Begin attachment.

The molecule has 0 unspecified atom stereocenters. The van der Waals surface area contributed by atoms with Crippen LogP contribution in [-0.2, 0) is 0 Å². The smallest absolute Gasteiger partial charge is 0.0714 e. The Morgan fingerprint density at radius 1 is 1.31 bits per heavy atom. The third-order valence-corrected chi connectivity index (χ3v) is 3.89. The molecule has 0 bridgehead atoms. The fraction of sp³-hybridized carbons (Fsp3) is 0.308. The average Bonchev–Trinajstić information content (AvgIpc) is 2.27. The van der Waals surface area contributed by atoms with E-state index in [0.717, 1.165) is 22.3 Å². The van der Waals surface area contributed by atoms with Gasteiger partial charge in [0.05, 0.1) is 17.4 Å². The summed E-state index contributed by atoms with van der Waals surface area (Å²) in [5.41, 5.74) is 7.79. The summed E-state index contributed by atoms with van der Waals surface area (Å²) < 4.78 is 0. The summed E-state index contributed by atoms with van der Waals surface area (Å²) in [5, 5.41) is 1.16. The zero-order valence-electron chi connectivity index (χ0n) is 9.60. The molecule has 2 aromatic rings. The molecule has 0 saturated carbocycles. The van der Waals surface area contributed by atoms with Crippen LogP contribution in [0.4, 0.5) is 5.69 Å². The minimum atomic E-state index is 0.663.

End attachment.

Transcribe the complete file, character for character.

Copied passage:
The molecule has 0 unspecified atom stereocenters. The van der Waals surface area contributed by atoms with Crippen LogP contribution in [-0.2, 0) is 0 Å². The smallest absolute Gasteiger partial charge is 0.0714 e. The Morgan fingerprint density at radius 1 is 1.31 bits per heavy atom. The third-order valence-corrected chi connectivity index (χ3v) is 3.89. The molecule has 0 bridgehead atoms. The fraction of sp³-hybridized carbons (Fsp3) is 0.308. The average Bonchev–Trinajstić information content (AvgIpc) is 2.27. The van der Waals surface area contributed by atoms with E-state index in [0.717, 1.165) is 22.3 Å². The van der Waals surface area contributed by atoms with Gasteiger partial charge in [0.05, 0.1) is 17.4 Å². The summed E-state index contributed by atoms with van der Waals surface area (Å²) in [5.41, 5.74) is 7.79. The summed E-state index contributed by atoms with van der Waals surface area (Å²) < 4.78 is 0. The summed E-state index contributed by atoms with van der Waals surface area (Å²) in [5, 5.41) is 1.16. The zero-order valence-electron chi connectivity index (χ0n) is 9.60. The molecule has 2 aromatic rings. The molecule has 0 saturated carbocycles. The van der Waals surface area contributed by atoms with Crippen LogP contribution in [0.4, 0.5) is 5.69 Å². The minimum atomic E-state index is 0.663.